Social media allows you to follow people with similar goals, opinions, and interests as yourself. When I watch a video with great content, read a clearly written tutorial, or meet someone interesting in person, I check for a Twitter feed. I may never interact with the person on social media, but I will likely like listening to something else they say.

Examples of influencers I follow are Andrew Retallack (guest blog here), John Teel (guest blog here), Dave Vandenbout, Chris Gammell, and Michael Hyatt.

Expand beyond your circle

You may recognize the others, but I will bet most engineers could not recognize Michael Hyatt. First, he is not an engineer. Second, he has nothing to do with the hotel chain. I include him on this list to make a point. Even though I have a keen interest in other engineers and engineering disciplines, I follow Michael Hyatt because he is a virtual mentor. In addition to engineering topics, I follow a handful of other influencers to my personal and professional life.

[shareable]Social media allows me to gain insights from people outside of the engineering community.[/shareable]

Blogs and Forums

Communities use a wide variety social media tools to foster digital communication. Many of these take the form of blogs. (You are familiar with blogs, right?) Whether it is in the comments or a dedicated forum, these communities are actually social.

For example blogs like WorkshopshedDangerous Prototypes, and Hackaday invite interesting comments. Creating a type of forum. Dedicated forums like the KiCad Forums provide a rich community experience around a specific topic. An interesting point is that all of these examples update to their Twitter feeds.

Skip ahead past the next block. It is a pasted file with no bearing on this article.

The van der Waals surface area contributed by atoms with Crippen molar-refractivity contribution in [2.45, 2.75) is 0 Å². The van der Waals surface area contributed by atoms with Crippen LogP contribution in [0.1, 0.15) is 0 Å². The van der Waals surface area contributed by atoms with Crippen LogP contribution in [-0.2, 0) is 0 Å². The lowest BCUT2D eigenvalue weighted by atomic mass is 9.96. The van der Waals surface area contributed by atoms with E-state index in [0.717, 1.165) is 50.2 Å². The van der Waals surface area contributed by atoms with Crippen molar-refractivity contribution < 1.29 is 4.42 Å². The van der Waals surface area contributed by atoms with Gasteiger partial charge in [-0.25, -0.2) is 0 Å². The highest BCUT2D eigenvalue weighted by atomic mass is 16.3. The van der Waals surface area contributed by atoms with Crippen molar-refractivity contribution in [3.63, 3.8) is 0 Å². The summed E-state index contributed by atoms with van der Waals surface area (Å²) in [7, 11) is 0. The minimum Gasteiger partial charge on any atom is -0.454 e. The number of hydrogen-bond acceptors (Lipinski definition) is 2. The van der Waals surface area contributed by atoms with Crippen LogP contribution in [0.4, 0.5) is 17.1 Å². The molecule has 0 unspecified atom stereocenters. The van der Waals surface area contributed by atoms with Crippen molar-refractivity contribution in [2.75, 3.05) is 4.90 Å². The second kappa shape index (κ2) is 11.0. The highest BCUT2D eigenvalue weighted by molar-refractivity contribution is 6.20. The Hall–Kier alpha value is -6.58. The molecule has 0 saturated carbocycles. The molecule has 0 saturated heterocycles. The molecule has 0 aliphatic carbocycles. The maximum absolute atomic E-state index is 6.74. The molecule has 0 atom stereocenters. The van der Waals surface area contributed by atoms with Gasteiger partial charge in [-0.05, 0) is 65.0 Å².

When you think of the word creative, do images of abstract art, and colorful typography come to mind? Well, what about engineering?

Engineering is one of the world’s most creative activities!

Seeing pictures of other people’s projects can be incredibly inspiring. At first, I think most engineers have turned off the idea of social media platforms like Pinterest and to some extent, Instagram or Snapchat. After all, what do pictures have to do with engineering? (Um, schematics, anyone?) Take the pinout diagrams made by www.pighixxx.com.

Best Uno Pinout Diagram
Uno Pinout from pighixxx.com.com

Not only are these works of art, but they are also extremely useful! I first stumbled across one of these from someone on Pinterest.

Examples of people or channels to follow here are Great Scott (YouTube),  Jonathan Beri (Twitter), LittleBits (Instagram), Arduino.cc (Instagram), Stuff Enginerds Like (Pinterest), and (of course) AddOhms Tutorials (YouTube).

Other additions to the Social Media Guide for Engineers?

The key point I want to make as an engineer is that you can significantly benefit from Social Media—just by listening. Learn new skills, find out a unique Application Note, or just meet new friends are a few of those benefits.

Are you an engineer and use social media? If so, how so?

Fan of making things beep, blink and fly. Created AddOhms. Writer for Hackster.io News. Freelance electronics content creator for hire! KN6FGY and, of course, bald.


  1. I use Twitter, LinkedIn and yes even Facebook. Using a “secondary account” in some places helps with privacy and tracking. The advantage is usually if I have a question then someone else may have a similar one so the group benefits.

  2. People hate being tracked and marketed to, social media is notorious for that. Email is typically a one on one exchange and is why its probably favored by engineers.

  3. engineers and tech are smart enough to recognize the dangers in “social media” and choose not to use it